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Quantum Computing Arrives Early? What Does The $50 Million Investment In Cambridge Quantum Computing Really Mean?

Grupo Arcano's Chilean founder -- Alberto Chang Rajii -- is extraordinary at spotting high-tech opportunities at an early stage. He is a visionary investor who saw the potential in Google, Uber and Snapchat long before the world did.
From our shared taxi ride to the airport in Hamburg -- after two days together at a global summit -- to the meeting in London at our sky-light base on level 43 in Canary Wharf to discuss Quantum Technologies 2.0 (QT2), all along it has been clear that Alberto C-R is looking to solve complex problems for humanity by investing in the future and we share a deep and mutual interest in intractable non-trivial problem solving via Quantum Computing (QC) and classical computing combined.
As a part-time world travelling inhabitant of Sir Richard Branson's Necker and Mosquito islands in the British Virgin Islands, Alberto C-R speaks often about his shared interest in Quantum Computing and QT2 applications such as advanced Machine Learning and Artificial Intelligence with Larry Page and Sergey Brin -- the founders of Google -- and Quantum Cryptography (Q-Crypto) & ultra secure payment multi-satellite networks with Elon Musk, the founder of Tesla, Paypal & SpaceX. In this regard, it is no surprise to note the first round $50 million investment by Grupo Arcano in the start-up Cambridge Quantum Computing Ltd (CQCL). The following and constellation of Grupo Arcano is such that more players will follow Alberto C-R.
Cambridge Quantum Computing Ltd (CQCL) has developed a new OS designed to run the quantum computers that will shape our future. The new OS, which is called t|ket>, has been facilitated by CQCL's own proprietary custom designed high-speed super computer, which allows the company to accurately mimic how a quantum processor will work. The Cambridge firm believes that the software will aid the commercialisation of the emerging technology by facilitating users in controlling what operations a Quantum Computer can perform. As indeed discussed at length with Alberto C-R, we believe at Quantum Innovation Labs (http://QiLabs.net) that the following 10 interlocking areas are critical to Quantum Technologies 2.0 or QT2 applications going forwards:
1. Q-bit mathematics
2. Q-bit algorithms & software models
3. Quantum clocks
4. Quantum sensors
5. Quantum precision Components
6. Quantum cryptography
7. Quantum telecommunications
8. Quantum computing and simulation
9. Quantum healthcare
10. Quantum energy devices  
The CQCL investment falls under the aegis of points 1, 2, 6 and 8. Next-generation Quantum Computers can perform large-scale, simultaneous computation tasks, much like the human brain, and many believe they hold the key to managing the big data tasks of our future. Even though it can be extremely expensive, Quantum computing has been coming on leaps and bounds in the past 24 months, and the speed it completes certain complex tasks when compared to classical computers is one of the biggest advantages it brings. CQCL's earlier information release in April/May 2015 came in the same week that IBM brought us even closer to a working quantum computer by accomplishing simultaneous error detection of two quantum errors.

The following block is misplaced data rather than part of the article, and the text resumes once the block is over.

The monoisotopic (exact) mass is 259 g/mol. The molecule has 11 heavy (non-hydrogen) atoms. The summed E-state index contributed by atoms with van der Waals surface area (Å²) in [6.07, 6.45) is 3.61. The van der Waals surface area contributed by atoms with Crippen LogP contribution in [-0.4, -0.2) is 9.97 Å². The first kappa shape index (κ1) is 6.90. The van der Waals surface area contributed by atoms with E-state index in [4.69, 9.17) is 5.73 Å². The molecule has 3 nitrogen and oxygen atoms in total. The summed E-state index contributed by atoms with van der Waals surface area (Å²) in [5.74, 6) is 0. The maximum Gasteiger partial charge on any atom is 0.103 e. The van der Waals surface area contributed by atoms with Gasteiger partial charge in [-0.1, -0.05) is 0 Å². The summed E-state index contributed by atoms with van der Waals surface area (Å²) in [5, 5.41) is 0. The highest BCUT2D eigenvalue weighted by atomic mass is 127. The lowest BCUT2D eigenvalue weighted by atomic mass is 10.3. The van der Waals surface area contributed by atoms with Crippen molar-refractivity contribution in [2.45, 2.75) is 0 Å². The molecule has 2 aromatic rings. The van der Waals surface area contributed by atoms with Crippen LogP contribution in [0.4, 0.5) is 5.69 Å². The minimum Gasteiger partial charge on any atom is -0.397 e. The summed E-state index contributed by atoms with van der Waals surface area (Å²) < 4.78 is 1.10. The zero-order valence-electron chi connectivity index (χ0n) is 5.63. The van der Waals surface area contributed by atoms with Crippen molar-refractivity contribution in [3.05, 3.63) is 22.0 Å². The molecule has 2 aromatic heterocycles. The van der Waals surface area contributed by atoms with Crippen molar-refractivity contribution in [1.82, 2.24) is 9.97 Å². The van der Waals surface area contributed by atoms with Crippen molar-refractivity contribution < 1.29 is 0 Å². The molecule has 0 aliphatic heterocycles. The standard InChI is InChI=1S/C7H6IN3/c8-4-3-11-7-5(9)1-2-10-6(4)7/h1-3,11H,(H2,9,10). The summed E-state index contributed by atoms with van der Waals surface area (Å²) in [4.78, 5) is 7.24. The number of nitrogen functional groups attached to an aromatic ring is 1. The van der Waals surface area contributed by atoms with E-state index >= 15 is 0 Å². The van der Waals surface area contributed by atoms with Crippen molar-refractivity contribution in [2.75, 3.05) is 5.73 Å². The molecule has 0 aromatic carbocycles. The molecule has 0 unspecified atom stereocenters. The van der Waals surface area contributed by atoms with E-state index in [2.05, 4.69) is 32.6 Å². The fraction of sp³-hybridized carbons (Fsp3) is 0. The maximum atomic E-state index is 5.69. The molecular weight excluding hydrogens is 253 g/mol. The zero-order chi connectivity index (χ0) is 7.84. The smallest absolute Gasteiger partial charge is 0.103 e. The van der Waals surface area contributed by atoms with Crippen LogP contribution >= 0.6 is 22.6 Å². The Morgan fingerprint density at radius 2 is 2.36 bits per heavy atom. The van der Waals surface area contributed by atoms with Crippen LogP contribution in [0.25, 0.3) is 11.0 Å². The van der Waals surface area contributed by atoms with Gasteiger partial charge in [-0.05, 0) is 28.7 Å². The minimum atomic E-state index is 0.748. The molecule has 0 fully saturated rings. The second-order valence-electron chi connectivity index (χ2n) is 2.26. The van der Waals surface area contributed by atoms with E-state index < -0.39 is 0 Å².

"CQCL is at the forefront of developing an operating system that will allow users to harness the joint power of classical super computers alongside quantum computers. The development of t|ket> is a major milestone," according to a statement from the company. "Quantum computing will be a reality much earlier than originally anticipated. It will have profound and far-reaching effects on a vast number of aspects of our daily lives."
“Quantum Computing has developed rapidly in the past 24 months, and we intend to build on our existing position by accelerating the further development of t|ket> -- our operating system -- as well as enhancing our activity around platforms that can be used to create a quantum processor,” said a spokesperson from Cambridge Quantum Computing Limited.
Alongside the Quantum OS, CQCL has also unveiled a design that makes its quantum computer highly scalable thus bringing it closer to becoming a realistic proposition. The company, mainly made up of mathematicians from the University of Cambridge, is focusing on developing algorithms for applications to drive these machines.
"We are excited and very pleased to become investors into Cambridge Quantum Computing," Grupo Arcano stated. "In agreeing to invest up to $50m in the course of the next two to three years, we will be supporting cutting edge development in a sector that has the potential for real global impact."
Governments, technology companies and research organisations are currently developing Quantum Technologies 2.0 (QT2) in the belief that it could provide key components for the future of computing, capable of satisfying the world's ever-growing technological needs particularly in regard to big data manipulation. The CIA, NSA, NASA, Google, IBM, Microsoft and Alibaba have all set up labs to explore the nascent technology, while earlier this year the UK government outlined a GBP 270m strategy into quantum technology growth through the UK National Quantum Technology programme.
What are your thoughts, observations and views? Visit Quantum Innovation Labs by clicking here.

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